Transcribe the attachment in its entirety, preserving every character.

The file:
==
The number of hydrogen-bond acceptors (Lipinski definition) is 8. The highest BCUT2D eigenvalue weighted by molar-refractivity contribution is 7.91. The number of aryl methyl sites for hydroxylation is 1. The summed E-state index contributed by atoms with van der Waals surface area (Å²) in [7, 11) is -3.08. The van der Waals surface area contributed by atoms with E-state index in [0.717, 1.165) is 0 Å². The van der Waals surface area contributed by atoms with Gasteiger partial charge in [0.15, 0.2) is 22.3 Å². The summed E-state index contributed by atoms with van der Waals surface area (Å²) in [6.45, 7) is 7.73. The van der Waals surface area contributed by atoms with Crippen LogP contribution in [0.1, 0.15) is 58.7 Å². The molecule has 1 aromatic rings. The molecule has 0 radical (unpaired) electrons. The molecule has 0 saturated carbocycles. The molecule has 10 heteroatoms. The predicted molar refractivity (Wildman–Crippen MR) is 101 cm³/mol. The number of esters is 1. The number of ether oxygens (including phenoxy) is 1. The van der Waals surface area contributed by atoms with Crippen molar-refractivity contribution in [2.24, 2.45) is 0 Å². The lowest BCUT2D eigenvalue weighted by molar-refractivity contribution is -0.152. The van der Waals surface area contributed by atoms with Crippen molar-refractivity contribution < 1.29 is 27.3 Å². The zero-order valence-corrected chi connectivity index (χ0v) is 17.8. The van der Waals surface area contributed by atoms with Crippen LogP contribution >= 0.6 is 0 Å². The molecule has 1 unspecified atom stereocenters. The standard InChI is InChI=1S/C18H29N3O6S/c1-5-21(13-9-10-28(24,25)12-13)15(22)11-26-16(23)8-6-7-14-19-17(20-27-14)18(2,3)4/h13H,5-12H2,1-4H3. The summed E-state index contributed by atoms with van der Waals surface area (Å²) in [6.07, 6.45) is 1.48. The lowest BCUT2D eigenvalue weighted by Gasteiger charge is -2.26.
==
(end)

The number of hydrogen-bond acceptors (Lipinski definition) is 8. The highest BCUT2D eigenvalue weighted by molar-refractivity contribution is 7.91. The number of aryl methyl sites for hydroxylation is 1. The summed E-state index contributed by atoms with van der Waals surface area (Å²) in [7, 11) is -3.08. The van der Waals surface area contributed by atoms with E-state index in [0.717, 1.165) is 0 Å². The van der Waals surface area contributed by atoms with Gasteiger partial charge in [0.15, 0.2) is 22.3 Å². The summed E-state index contributed by atoms with van der Waals surface area (Å²) in [6.45, 7) is 7.73. The van der Waals surface area contributed by atoms with Crippen LogP contribution in [0.1, 0.15) is 58.7 Å². The molecule has 1 aromatic rings. The molecule has 0 radical (unpaired) electrons. The molecule has 0 saturated carbocycles. The molecule has 10 heteroatoms. The predicted molar refractivity (Wildman–Crippen MR) is 101 cm³/mol. The number of esters is 1. The number of ether oxygens (including phenoxy) is 1. The van der Waals surface area contributed by atoms with Crippen molar-refractivity contribution in [2.24, 2.45) is 0 Å². The lowest BCUT2D eigenvalue weighted by molar-refractivity contribution is -0.152. The van der Waals surface area contributed by atoms with Crippen molar-refractivity contribution < 1.29 is 27.3 Å². The zero-order valence-corrected chi connectivity index (χ0v) is 17.8. The van der Waals surface area contributed by atoms with Crippen LogP contribution >= 0.6 is 0 Å². The molecule has 1 unspecified atom stereocenters. The standard InChI is InChI=1S/C18H29N3O6S/c1-5-21(13-9-10-28(24,25)12-13)15(22)11-26-16(23)8-6-7-14-19-17(20-27-14)18(2,3)4/h13H,5-12H2,1-4H3. The summed E-state index contributed by atoms with van der Waals surface area (Å²) in [6.07, 6.45) is 1.48. The lowest BCUT2D eigenvalue weighted by Gasteiger charge is -2.26.